City considering additional regulations for bear-proofing garbage

Trash can raided by a bear

(Courtesy photo)

A potential change to Juneau’s bear laws would encourage business owners and residents to better secure their garbage.

Currently, city law states that trash must be stored in a container which requires hands or tools to open, is secured by a bear resistant device, or located behind barriers.

Community services officer Bob Dilley says bears are still getting into containers and structures considered “bear-proof.”

“There’s bear calls coming in every day. It’s been a pretty busy season for bears. They’re kind of spread out all over town. We get residential complaints. We get commercial complaints.”

Dilley says having bear resistant devices or structures is no longer enough if bears are still getting into them.

“If somebody had a large apt building that has metal bear lids on their dumpster and they have cables but the residents are keeping the cables fastened, so the bear keeps getting into it, then they would have to go to something like a gravity latch or a different type of system that automatically keeps the dumpster locked up so bears can’t get into it.”

CBJ assembly member Jesse Kiehl says some housing developments are successful in keeping bears away either by dumpster structures or making sure the lid is properly closed. But, he says, people at other housing developments aren’t making the same effort.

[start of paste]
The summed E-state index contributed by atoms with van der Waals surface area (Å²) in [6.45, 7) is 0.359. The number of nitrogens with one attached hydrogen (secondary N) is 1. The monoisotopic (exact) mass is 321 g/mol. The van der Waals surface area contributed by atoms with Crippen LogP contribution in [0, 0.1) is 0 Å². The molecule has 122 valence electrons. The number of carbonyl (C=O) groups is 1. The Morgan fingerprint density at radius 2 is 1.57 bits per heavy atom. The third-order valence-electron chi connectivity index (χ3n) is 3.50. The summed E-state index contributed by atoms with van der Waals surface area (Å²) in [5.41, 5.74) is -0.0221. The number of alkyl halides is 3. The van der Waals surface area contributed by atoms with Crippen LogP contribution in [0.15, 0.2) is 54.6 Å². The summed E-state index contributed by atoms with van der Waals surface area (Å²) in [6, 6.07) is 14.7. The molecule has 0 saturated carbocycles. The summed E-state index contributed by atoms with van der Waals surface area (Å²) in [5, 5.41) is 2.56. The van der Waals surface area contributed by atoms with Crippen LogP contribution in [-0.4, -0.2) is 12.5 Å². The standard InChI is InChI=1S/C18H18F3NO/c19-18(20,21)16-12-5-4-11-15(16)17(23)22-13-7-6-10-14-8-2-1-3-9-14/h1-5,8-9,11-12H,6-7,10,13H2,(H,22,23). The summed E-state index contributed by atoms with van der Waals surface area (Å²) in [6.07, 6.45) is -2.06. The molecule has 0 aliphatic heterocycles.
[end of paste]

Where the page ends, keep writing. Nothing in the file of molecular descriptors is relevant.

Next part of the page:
“At some point here, those people have to take responsibility too. And if that means the landlord has to build three walls around it and put a gate up in the front, then that’s what that has to mean. Or if it means that they have to get a better garbage can holder, that’s what it has to mean.”

Ryan Scott is a wildlife management biologist for the Department of Fish and Game. He says the proposed ordinance is a good start.

“It’s certainly not going to be a fix all, but at the same time if we run up against these situations where we have an attractant that just continues to be a concern and a problem without seeing any progress made, this might be the tool to turn the tide on that.”

Officer Dilley says if a bear gets into a garbage container more than three times in a 30-day period, it would be deemed a bear attraction nuisance, according to the ordinance, and a ticket would be issued.

The fine for the first offense is $50. A second offense within two years is $100. A third offense is $300.

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